museum hours changing
The Honolulu Advertiser has an article
about how museums in Hawaii are suffering from the recession, and reducing hours, eliminating staff, and closing exhibits. The article mentions the Bishop Museum and Honolulu Academy of Arts, but presumably the same problem impacts museums across the state.
Obviously its impossible for guide books to keep up on this, so its more important than ever to call ahead or check the web site before heading off to a museum. You don't want to take buses or a taxi across Honolulu, only to discover the door is locked!
Labels: culture, museums
St. Regis Princeville
The Princeville Resort is being renovated, with plans to open this fall. A nice article
in a Hawaii Magazine blog discusses how it will become the first St. Regis property to open in Hawaii. Four new restaurants, a new spa, and new stores are included in the renovation. Sounds pretty nice. Grand opening is planned for October 1.
Poipu Beach Having Problems
An article in the Honolulu Star Bulletin
reports that erosion is reducing the size of Poipu Beach on Kauai by about a foot a year, and also causing dangerous swimming and snorkeling conditions. Proposals to rebuild the beach are being considered. (Even though these sorts of projects rarely work long-term - its hard to fight Mother Nature...)
[Note: it appears the Star Bulletin article was an AP version of a story that appeared the day before in theGardenIsland.com
. This article has some additional information, including interesting comments about how the price of sand!]
Labels: beaches, Kauai
Lanai City named an endangered historic site
Lanai City has been named an endangered historic site by the National Trust for Historic Preservation. According to today's press release
One of Hawaii’s eight main islands, Lāna‘i, known as the “Pineapple Isle,” has lush tropical beaches, breathtaking natural beauty, lavish resorts and one attraction none of the other islands can claim: an intact plantation town. Lāna‘i City, built by pineapple baron James Dole in the 1920s, features plantation-style homes, a laundromat, jail, courthouse and police station, and is now threatened by a large-scale commercial development calling for the destruction or significant alteration of 15-20 historic buildings.
More details, along with a video and photos, are provided here
The Historic Hawaii Foundation has another article
on the same topic, including details of the proposed plans to "improve" the area.
Lanai City is a unique place; hope it isn't messed up.
Hotel Taxes in Hawaii
Currently visitors to Hawaii pay 7.25% for a "transient accommodation tax" (aka, hotel tax), along with 4.712% for "general excise tax" (aka, sales tax). Politicians in Hawaii are looking at both of these - and not in a good way!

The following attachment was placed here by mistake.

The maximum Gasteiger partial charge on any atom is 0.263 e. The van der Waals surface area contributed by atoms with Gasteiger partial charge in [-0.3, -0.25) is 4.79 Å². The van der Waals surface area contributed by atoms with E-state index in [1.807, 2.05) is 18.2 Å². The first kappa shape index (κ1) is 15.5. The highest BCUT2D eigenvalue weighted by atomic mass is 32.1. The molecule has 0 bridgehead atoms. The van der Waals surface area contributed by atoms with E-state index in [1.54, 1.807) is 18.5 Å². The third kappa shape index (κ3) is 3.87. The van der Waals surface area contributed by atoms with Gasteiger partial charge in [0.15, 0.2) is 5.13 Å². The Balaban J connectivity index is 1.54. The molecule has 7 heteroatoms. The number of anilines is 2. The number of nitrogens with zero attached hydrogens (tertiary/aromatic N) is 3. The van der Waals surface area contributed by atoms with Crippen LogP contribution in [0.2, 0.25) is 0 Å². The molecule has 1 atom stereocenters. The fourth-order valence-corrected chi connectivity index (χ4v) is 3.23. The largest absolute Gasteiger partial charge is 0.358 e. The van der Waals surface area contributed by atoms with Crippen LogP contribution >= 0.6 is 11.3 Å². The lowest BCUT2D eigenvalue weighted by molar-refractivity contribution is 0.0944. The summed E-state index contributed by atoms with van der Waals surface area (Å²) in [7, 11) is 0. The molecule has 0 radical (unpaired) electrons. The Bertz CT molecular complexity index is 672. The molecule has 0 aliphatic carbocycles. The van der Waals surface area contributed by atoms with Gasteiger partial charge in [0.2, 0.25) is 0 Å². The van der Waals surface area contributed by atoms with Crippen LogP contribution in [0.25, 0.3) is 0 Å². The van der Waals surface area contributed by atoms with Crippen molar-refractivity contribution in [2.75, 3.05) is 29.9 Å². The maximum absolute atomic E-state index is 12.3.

First, currently the TAT goes to the county in which the visitor is staying. Some state politicians are suggesting that the state should keep this money to help deal with the state's budget deficit. Of course, this would hurt county budgets - but they've suggested the counties could add a sales tax (which would be a third tax - not the GET) to make up the difference.
Second, legislators are considering boosting both the TAT and GET rates to raise more money.
The governor of Hawaii, Linda Lingle, has threatened to veto legislation that increases these rates.
Its too early to guess what the final rates might or might not be. But instead of seeing hotel room prices increased by about 12% with these taxes, as the currently the case, you could be looking at a total of 15% or even higher - if both rates were increased, and the county added a 1 or 2% sales tax.
Bottom line - even though tourism is critical for Hawaii's economy, and even though visitor counts have dropped dramatically over the last few months, there are politicians who think that increasing the cost of visiting of Hawaii is a good solution to their budget problem...
A large new development is being built on the south shore of Kaua'i, near Koloa and Poipu. Called Kukui'ula
, the development features a number of homesites, a new golf course being designed by Tom Weiskopf, and a shopping center. Also included is "The Lodge at Kukui'ula", with villas and cottages for homeowners and their guests (presumably for visitors to stay at?).
The shopping center will be opening this summer, and a recent article
discussed some of its plans. Early tenant commitments include a new restaurant from Peter Merriman, a Quiksilver shop, and a Lappert's Ice Cream store.
Its not clear what's happening with the rest of the development. The web site naturally doesn't say anything negative, but another article
from March said "Major developers have run the gamut from ‘delaying’ to ‘indefinitely suspending’ construction projects… the Marriot, Ritz-Carlton, and Kukui’ula just to name a few on Kauai."
Its also not clear if the golf course is planned to be private or open to the public; this probably also depends on the timing of the construction of the course and the speed with which people buy homesites and build homes on the property. If the course is finished before there's enough owners to use and pay for it, it may allow some public play for a while.
Labels: golf, Kauai, restaurants
Wild Roosters on Kauai
The Wall Street Journal has an article
about the large number of wild roosters running around the island of Kauai. On beaches, in food courts, and so on. Crowing day and night. There've been some attempts to kill or trap the roosters, but with little success.